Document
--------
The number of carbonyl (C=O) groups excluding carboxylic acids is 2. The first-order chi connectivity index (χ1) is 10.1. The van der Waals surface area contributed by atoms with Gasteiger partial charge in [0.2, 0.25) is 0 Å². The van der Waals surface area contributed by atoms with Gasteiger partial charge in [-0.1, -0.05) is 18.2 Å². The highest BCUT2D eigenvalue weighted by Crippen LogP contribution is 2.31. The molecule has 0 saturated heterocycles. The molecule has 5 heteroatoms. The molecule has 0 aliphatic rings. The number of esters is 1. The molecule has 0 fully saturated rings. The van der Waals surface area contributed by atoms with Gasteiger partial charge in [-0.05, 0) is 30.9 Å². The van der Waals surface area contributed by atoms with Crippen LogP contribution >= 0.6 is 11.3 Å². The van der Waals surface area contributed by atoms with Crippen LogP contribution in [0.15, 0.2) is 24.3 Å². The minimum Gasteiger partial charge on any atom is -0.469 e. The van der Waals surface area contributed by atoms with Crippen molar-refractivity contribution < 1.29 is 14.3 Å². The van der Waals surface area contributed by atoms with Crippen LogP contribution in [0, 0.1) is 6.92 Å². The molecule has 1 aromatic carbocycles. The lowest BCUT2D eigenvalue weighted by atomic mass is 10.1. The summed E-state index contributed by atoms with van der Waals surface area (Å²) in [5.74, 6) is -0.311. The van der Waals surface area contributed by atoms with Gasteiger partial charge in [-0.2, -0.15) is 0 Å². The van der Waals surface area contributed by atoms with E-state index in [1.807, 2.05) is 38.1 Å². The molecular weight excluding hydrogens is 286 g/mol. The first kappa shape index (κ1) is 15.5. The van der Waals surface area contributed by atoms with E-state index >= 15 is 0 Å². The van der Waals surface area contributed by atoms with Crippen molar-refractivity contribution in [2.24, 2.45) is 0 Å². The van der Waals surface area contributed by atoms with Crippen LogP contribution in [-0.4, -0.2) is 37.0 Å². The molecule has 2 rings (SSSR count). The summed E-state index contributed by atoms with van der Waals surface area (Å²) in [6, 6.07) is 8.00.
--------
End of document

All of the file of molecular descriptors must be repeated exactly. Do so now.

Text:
The number of carbonyl (C=O) groups excluding carboxylic acids is 2. The first-order chi connectivity index (χ1) is 10.1. The van der Waals surface area contributed by atoms with Gasteiger partial charge in [0.2, 0.25) is 0 Å². The van der Waals surface area contributed by atoms with Gasteiger partial charge in [-0.1, -0.05) is 18.2 Å². The highest BCUT2D eigenvalue weighted by Crippen LogP contribution is 2.31. The molecule has 0 saturated heterocycles. The molecule has 5 heteroatoms. The molecule has 0 aliphatic rings. The number of esters is 1. The molecule has 0 fully saturated rings. The van der Waals surface area contributed by atoms with Gasteiger partial charge in [-0.05, 0) is 30.9 Å². The van der Waals surface area contributed by atoms with Crippen LogP contribution >= 0.6 is 11.3 Å². The van der Waals surface area contributed by atoms with Crippen LogP contribution in [0.15, 0.2) is 24.3 Å². The minimum Gasteiger partial charge on any atom is -0.469 e. The van der Waals surface area contributed by atoms with Crippen molar-refractivity contribution < 1.29 is 14.3 Å². The van der Waals surface area contributed by atoms with Crippen LogP contribution in [0, 0.1) is 6.92 Å². The molecule has 1 aromatic carbocycles. The lowest BCUT2D eigenvalue weighted by atomic mass is 10.1. The summed E-state index contributed by atoms with van der Waals surface area (Å²) in [5.74, 6) is -0.311. The van der Waals surface area contributed by atoms with Gasteiger partial charge in [-0.2, -0.15) is 0 Å². The van der Waals surface area contributed by atoms with E-state index in [1.807, 2.05) is 38.1 Å². The molecular weight excluding hydrogens is 286 g/mol. The first kappa shape index (κ1) is 15.5. The van der Waals surface area contributed by atoms with E-state index >= 15 is 0 Å². The van der Waals surface area contributed by atoms with Crippen molar-refractivity contribution in [2.24, 2.45) is 0 Å². The van der Waals surface area contributed by atoms with Crippen LogP contribution in [-0.4, -0.2) is 37.0 Å². The molecule has 2 rings (SSSR count). The summed E-state index contributed by atoms with van der Waals surface area (Å²) in [6, 6.07) is 8.00.